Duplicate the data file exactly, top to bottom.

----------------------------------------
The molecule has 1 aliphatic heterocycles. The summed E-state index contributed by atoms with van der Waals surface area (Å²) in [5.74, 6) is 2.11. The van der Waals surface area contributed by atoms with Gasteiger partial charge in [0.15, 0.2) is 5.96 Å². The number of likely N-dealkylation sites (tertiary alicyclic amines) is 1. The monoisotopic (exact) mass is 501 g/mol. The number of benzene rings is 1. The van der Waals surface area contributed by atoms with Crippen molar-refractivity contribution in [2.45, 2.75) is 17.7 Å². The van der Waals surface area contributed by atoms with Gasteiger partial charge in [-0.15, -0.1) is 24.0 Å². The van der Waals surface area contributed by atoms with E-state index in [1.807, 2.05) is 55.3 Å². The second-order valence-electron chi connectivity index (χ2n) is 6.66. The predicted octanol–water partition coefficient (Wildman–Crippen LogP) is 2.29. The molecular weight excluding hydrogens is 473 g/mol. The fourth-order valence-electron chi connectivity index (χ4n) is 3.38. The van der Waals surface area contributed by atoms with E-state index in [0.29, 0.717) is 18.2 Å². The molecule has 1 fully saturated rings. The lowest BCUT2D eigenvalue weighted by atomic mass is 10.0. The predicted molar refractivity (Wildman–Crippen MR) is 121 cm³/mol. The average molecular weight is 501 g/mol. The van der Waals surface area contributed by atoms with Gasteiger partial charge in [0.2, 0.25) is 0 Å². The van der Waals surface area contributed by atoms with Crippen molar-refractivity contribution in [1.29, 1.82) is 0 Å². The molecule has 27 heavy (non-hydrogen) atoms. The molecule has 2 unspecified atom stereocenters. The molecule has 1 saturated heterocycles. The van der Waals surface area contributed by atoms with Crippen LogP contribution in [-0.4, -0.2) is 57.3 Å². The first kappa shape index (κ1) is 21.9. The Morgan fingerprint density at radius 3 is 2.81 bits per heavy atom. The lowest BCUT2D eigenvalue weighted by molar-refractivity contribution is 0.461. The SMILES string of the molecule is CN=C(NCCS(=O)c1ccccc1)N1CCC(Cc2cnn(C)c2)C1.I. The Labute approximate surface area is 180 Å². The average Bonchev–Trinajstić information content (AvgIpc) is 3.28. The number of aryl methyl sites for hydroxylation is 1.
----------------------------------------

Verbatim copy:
The molecule has 1 aliphatic heterocycles. The summed E-state index contributed by atoms with van der Waals surface area (Å²) in [5.74, 6) is 2.11. The van der Waals surface area contributed by atoms with Gasteiger partial charge in [0.15, 0.2) is 5.96 Å². The number of likely N-dealkylation sites (tertiary alicyclic amines) is 1. The monoisotopic (exact) mass is 501 g/mol. The number of benzene rings is 1. The van der Waals surface area contributed by atoms with Crippen molar-refractivity contribution in [2.45, 2.75) is 17.7 Å². The van der Waals surface area contributed by atoms with Gasteiger partial charge in [-0.15, -0.1) is 24.0 Å². The van der Waals surface area contributed by atoms with E-state index in [1.807, 2.05) is 55.3 Å². The second-order valence-electron chi connectivity index (χ2n) is 6.66. The predicted octanol–water partition coefficient (Wildman–Crippen LogP) is 2.29. The molecular weight excluding hydrogens is 473 g/mol. The fourth-order valence-electron chi connectivity index (χ4n) is 3.38. The van der Waals surface area contributed by atoms with E-state index in [0.29, 0.717) is 18.2 Å². The molecule has 1 fully saturated rings. The lowest BCUT2D eigenvalue weighted by atomic mass is 10.0. The predicted molar refractivity (Wildman–Crippen MR) is 121 cm³/mol. The average molecular weight is 501 g/mol. The van der Waals surface area contributed by atoms with Gasteiger partial charge in [0.2, 0.25) is 0 Å². The van der Waals surface area contributed by atoms with Crippen molar-refractivity contribution in [1.29, 1.82) is 0 Å². The molecule has 27 heavy (non-hydrogen) atoms. The molecule has 2 unspecified atom stereocenters. The molecule has 1 saturated heterocycles. The van der Waals surface area contributed by atoms with Crippen LogP contribution in [-0.4, -0.2) is 57.3 Å². The first kappa shape index (κ1) is 21.9. The Morgan fingerprint density at radius 3 is 2.81 bits per heavy atom. The lowest BCUT2D eigenvalue weighted by molar-refractivity contribution is 0.461. The SMILES string of the molecule is CN=C(NCCS(=O)c1ccccc1)N1CCC(Cc2cnn(C)c2)C1.I. The Labute approximate surface area is 180 Å². The average Bonchev–Trinajstić information content (AvgIpc) is 3.28. The number of aryl methyl sites for hydroxylation is 1.